A National Institutes of Health (NIH)-funded study led by a team at the Georgia Institute of Technology and Emory University has shown that an influenza vaccine can produce substantial immune responses and be administered safely with an experimental patch of dissolving microneedles. The new method is an alternative to needle-and-syringe immunization; with further development, it could eliminate the discomfort of an injection as well as the inconvenience and expense of visiting a flu clinic, according to the investigators.
“This bandage-strip sized patch of painless and dissolvable needles can transform how we get vaccinated,” said Roderic I. Pettigrew, PhD, MD, director of the National Institute of Biomedical Imaging and Bioengineering, which funded the study. “A particularly attractive feature is that this vaccination patch could be delivered in the mail and self-administered. In addition, this technology holds promise for delivering other vaccines in the future.”
The vaccine patch consists of 100 solid, water-soluble needles that are just long enough to penetrate the skin. “The skin is an immune surveillance organ,” said Mark R. Prausnitz, PhD, leader of the team that designed the patch. “It’s our interface with the outside world, so it’s very well equipped to detect a pathogen and mount an immune response against it.”
Adhesive helps the patch grip the skin during the administration of the vaccine, which is encapsulated in the needles and is released as the needle tips dissolve within minutes. The patch is peeled away and discarded like a used bandage strip.
In a study published online in The Lancet, 100 adults were randomly assigned to receive vaccination with a microneedle patch administered by a health care provider; vaccination with a microneedle patch self-administered by the study participant; vaccination with intramuscular injection administered by a health care provider; or a placebo microneedle patch administered by a health care provider. The researchers used an inactivated influenza vaccine formulated for the 2014–2015 flu season to inoculate participants other than those in the placebo group.
The investigators found that vaccination with the microneedle patches was safe, with no serious patch-related adverse events. Some participants developed local skin reactions to the patches, described as faint redness and mild itching, that lasted two to three days.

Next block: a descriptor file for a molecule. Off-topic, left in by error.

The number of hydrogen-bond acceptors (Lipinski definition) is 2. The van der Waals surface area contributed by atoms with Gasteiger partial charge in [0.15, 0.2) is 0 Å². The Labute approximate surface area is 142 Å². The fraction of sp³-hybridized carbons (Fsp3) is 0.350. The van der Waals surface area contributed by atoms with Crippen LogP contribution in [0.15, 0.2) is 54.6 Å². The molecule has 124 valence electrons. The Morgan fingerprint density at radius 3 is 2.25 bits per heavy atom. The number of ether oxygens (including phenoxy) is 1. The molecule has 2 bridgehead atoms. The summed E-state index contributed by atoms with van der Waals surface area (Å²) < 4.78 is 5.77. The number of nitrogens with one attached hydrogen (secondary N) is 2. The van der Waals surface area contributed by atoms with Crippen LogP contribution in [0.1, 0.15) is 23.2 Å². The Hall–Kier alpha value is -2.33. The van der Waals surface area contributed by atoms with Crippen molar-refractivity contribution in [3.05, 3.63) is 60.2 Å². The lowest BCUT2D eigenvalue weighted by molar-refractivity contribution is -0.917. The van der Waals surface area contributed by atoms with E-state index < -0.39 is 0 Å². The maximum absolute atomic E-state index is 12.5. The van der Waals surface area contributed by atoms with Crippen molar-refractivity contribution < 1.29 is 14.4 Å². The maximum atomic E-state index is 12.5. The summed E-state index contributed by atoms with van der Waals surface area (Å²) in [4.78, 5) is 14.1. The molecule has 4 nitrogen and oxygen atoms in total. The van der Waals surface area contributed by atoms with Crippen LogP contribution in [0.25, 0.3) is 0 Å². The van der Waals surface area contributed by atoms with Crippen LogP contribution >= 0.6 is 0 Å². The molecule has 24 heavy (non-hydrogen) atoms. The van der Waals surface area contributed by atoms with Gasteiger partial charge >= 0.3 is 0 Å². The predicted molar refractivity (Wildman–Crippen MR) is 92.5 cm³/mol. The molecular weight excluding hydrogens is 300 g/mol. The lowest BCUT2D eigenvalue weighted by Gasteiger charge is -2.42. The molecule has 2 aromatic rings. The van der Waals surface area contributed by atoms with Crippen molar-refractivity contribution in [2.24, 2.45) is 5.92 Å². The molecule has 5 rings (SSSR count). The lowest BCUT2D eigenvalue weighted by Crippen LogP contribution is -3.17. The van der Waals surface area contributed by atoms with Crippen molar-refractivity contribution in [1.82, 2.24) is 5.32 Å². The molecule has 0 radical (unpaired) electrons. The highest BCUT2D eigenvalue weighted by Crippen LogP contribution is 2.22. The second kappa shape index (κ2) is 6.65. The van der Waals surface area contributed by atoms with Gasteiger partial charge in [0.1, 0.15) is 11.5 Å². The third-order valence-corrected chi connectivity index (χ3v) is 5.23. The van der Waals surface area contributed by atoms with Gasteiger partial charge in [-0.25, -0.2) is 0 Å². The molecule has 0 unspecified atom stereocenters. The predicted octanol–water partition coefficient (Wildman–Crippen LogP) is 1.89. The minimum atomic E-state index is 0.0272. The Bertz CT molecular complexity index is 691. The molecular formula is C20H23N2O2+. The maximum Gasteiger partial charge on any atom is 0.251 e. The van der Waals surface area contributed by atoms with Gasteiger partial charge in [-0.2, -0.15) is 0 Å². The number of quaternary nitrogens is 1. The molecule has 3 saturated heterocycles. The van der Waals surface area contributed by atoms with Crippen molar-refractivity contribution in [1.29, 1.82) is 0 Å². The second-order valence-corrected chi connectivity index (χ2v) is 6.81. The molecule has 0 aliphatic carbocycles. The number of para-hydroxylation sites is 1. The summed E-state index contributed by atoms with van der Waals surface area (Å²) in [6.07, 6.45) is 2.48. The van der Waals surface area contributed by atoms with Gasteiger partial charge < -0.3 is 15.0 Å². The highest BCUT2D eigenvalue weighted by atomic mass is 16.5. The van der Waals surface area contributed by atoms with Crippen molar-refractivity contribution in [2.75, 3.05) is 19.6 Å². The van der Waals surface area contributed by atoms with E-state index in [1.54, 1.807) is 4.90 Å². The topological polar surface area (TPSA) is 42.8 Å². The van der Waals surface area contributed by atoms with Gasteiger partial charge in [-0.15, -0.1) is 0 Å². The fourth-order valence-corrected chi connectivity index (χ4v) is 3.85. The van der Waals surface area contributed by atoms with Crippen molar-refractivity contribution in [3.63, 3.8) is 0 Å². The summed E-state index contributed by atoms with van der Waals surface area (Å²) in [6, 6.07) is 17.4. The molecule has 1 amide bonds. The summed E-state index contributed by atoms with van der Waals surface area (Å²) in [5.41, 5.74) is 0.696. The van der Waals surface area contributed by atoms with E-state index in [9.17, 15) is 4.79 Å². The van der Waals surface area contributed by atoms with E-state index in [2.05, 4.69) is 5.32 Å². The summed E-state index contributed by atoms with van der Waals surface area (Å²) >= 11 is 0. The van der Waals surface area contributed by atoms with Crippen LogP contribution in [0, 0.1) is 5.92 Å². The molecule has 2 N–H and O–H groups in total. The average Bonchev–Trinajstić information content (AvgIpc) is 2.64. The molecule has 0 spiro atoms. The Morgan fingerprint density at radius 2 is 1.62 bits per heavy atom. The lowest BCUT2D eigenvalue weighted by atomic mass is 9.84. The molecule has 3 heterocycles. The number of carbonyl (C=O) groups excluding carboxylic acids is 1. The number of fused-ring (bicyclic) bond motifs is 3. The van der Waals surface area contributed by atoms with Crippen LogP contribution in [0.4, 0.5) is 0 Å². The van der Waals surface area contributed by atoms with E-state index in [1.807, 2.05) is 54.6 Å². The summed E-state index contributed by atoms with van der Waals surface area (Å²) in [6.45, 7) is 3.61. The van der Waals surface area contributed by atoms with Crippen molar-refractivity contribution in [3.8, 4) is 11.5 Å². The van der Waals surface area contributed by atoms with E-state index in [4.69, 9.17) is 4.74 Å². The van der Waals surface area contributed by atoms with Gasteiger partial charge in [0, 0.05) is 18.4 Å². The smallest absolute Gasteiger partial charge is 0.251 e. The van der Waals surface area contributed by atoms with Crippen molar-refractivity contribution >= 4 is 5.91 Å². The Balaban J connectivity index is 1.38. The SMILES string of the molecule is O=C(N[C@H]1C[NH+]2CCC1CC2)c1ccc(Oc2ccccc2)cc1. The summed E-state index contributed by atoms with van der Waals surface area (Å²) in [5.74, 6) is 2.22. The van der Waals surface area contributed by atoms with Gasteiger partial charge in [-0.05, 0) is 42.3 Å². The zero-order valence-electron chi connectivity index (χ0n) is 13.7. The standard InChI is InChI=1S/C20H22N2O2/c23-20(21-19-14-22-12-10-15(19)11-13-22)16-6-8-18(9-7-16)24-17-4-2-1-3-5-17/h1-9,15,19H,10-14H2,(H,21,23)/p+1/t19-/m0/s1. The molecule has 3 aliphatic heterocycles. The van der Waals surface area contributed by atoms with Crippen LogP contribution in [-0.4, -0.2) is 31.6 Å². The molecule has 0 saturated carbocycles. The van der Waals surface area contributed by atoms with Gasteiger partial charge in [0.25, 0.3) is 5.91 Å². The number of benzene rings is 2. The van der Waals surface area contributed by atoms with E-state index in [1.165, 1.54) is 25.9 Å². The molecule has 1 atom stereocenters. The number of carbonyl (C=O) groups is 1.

The results also showed that antibody responses generated by the vaccine, as measured through an analysis of blood samples, were similar in the groups vaccinated using patches and those receiving intramuscular injection, and these immune responses were still present after six months. More than 70% of patch recipients reported they would prefer patch vaccination to injection or intranasal vaccination for future vaccinations.
No significant difference was seen between the doses of vaccine delivered by health care workers and the volunteers who self-administered the patches, showing that participants were able to correctly self-administer the patch. After vaccination, imaging of the used patches found that the microneedles had dissolved in the skin, suggesting that the used patches could be safely discarded as non-sharps waste. The vaccines remained potent in the patches without refrigeration for at least one year.
The prospective vaccine technology could offer economic and manufacturing advantages, according to the researchers. The manufacturing cost for the patch is expected to be competitive with that of prefilled syringe costs. The patch, however, can dramatically reduce the cost of vaccination because self-administration can eliminate the need to have health workers oversee the process. A patch can be easily packaged for transportation, requires no refrigeration, and is stable.
The team plans to conduct further clinical trials to pursue the technology’s ultimate availability to patients. They also are working to develop microneedle patches for use with other vaccines, including measles, rubella, and polio.
Source: NIH; June 27, 2017.